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5 Steps To Settling A Collection Debt

Most people have at one time or another gotten that phone call from a collection agency seeking payment on a past due account. The call may or may not have been preceded by collection letters. Tactics used by debt collectors run the gamut. Some are legitimate businesses following the law, and at the other end of the spectrum you have complete scammers. If you are in the unfortunate circumstance of owing a debt that you can't pay, you don't have to accept harassment. A cease communication letter may be a temporary solution until you have the necessary funds to pursue a settlement.

1. Make Sure The Collection Agency Legally Owns The Debt

If you owe a debt, just pay it - right? I wish it were that simple. Especially, if you are dealing with a third party debt collector and not the original creditor, you need to request proof that they legally own the debt by sending a debt validation letter (see this article The Power Of A Debt Validation Letter).  While you can also use a debt validation letter with the original creditor, it is even more critical with a third party collector. It is also an effective means to confirm what you actually owe (especially with an older debt that you may not remember). See this article - Student Loans Wiped Out As Paperwork Goes Missing.

2. Negotiate A Settlement

The amount the collector is pursuing may be two or three times the original debt (the agreement you signed may have had a provision for late fees, penalties, and interest on a delinquency). You can often negotiate a discount if you agree to immediately pay the debt. Older debts that may have been purchased for pennies on the dollar may be settled for as little as one third. If the debt is still with the original creditor and somewhat recent, you may not get any discount at all (but forgiveness of late fees and penalties is still common). 

3. Payment Plans Are Risky - A Lump Sum Settlement Is Your Best Option

One shady tactic of collectors is to verbally agree to a 'payment plan' in bad faith get your bank account or credit card information. Once they have access to your financial accounts you are taking a colossal risk. They can draft more than the agreed payment amounts and even deny the details of the verbal agreement. I have heard this story countless times over the years. You wake up one morning and you have a negative bank balance, bounced checks, and the world is coming down around you. DON'T TAKE THIS RISK. Any settlement agreement you enter into should be in writing. The best option is a settlement that involves a single payment made with a money order. If the amount is too large to handle in one payment, you can wait to save up the money or make the series of payments with money orders (after you have a signed settlement agreement).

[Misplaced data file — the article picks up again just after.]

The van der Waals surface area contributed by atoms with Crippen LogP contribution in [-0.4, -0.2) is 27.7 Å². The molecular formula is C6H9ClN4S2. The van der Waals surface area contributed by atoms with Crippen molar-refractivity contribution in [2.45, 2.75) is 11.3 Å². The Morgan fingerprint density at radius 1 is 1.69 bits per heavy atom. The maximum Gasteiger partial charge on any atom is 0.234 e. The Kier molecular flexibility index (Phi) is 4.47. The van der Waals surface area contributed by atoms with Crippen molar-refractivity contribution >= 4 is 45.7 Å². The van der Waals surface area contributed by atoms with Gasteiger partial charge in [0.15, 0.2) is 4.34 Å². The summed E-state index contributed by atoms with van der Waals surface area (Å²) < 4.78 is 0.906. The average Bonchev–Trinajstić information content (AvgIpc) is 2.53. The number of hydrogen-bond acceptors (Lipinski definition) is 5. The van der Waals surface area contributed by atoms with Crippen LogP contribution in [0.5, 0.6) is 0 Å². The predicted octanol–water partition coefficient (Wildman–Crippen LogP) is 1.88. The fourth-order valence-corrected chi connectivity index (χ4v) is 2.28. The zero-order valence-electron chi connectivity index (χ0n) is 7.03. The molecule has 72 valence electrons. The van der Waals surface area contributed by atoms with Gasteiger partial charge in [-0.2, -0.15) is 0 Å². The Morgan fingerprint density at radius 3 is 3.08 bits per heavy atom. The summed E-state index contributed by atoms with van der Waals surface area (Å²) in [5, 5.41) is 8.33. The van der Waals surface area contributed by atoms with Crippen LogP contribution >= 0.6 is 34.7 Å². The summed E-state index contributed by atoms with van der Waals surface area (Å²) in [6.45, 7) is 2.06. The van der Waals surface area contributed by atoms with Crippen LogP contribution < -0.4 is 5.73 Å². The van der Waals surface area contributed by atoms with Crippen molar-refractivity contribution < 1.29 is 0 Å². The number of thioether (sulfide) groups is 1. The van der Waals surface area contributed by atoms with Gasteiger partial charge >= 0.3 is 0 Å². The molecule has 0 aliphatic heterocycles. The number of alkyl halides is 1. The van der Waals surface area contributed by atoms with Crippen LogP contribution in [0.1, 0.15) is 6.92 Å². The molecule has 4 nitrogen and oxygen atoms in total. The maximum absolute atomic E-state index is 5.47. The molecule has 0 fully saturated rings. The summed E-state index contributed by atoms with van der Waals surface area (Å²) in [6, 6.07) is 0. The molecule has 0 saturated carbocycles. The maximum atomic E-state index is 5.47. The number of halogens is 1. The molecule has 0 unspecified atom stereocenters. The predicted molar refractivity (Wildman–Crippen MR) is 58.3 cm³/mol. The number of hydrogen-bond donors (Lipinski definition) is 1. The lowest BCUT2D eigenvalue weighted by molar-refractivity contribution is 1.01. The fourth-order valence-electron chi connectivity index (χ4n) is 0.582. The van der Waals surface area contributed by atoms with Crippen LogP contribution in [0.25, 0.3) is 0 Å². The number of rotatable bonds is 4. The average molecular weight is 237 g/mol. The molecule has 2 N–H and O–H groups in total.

4. What Happens To Your Credit Score?

Some collection agencies will agree to delete an item from a credit report once it is paid, but many will not. Even if the collection account stays on your credit file, you can send a copies of your settlement agreement and proof of payment to have it updated to show a zero balance. The status will then be changed from 'collection' to 'paid collection.' After a few months the account will become dormant and have little effect on your credit score. 

My Book (available at Amazon has more details on credit scoring and dealing with collection accounts). The book also includes a number of very popular letters for settling and updating credit accounts.

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5. Statute Of Limitations And Your Rights

A debt is only legally collectible for a set period of time (state by state statutes of limitation). You must be very cautious when dealing with a debt that has aged beyond your state statute. If you make a partial payment on an old debt, you may risk restarting the clock on the time limit (this means that the creditor could bring a lawsuit against you). One attorney told me that even just verbally agreeing to pay an old debt could restart the statute of limitations. If you owe an older debt that has legally aged out, be sure and do so with a single payment and a written agreement. A legal service I have used for years (and also have an affiliate agreement with) can be accessed at DefendYourRights.US. For a flat monthly fee you can access their attorneys for a wide range of legal services, including advice and assistance on debt settlement.

Conclusion

One final recommendation is to be sure and set up a file and preserve your documentation and proof of payment forever. Previously I have advised readers that ten years was long enough, but I have heard too many stories of old debts coming back to life even after decades! Even with the protection of the statute of limitations, keeping the documentation for the long run is a worthwhile insurance policy. See this article - A debt collector contacted me about a debt I already paid.

Helping you make the most of God’s money!

James L. Paris 
Editor-In-Chief ChristianMoney.com 
Follow Me on Twitter Twitter.com/jameslparis
Christian Financial Advice 
Jim Paris 24 Hour Radio

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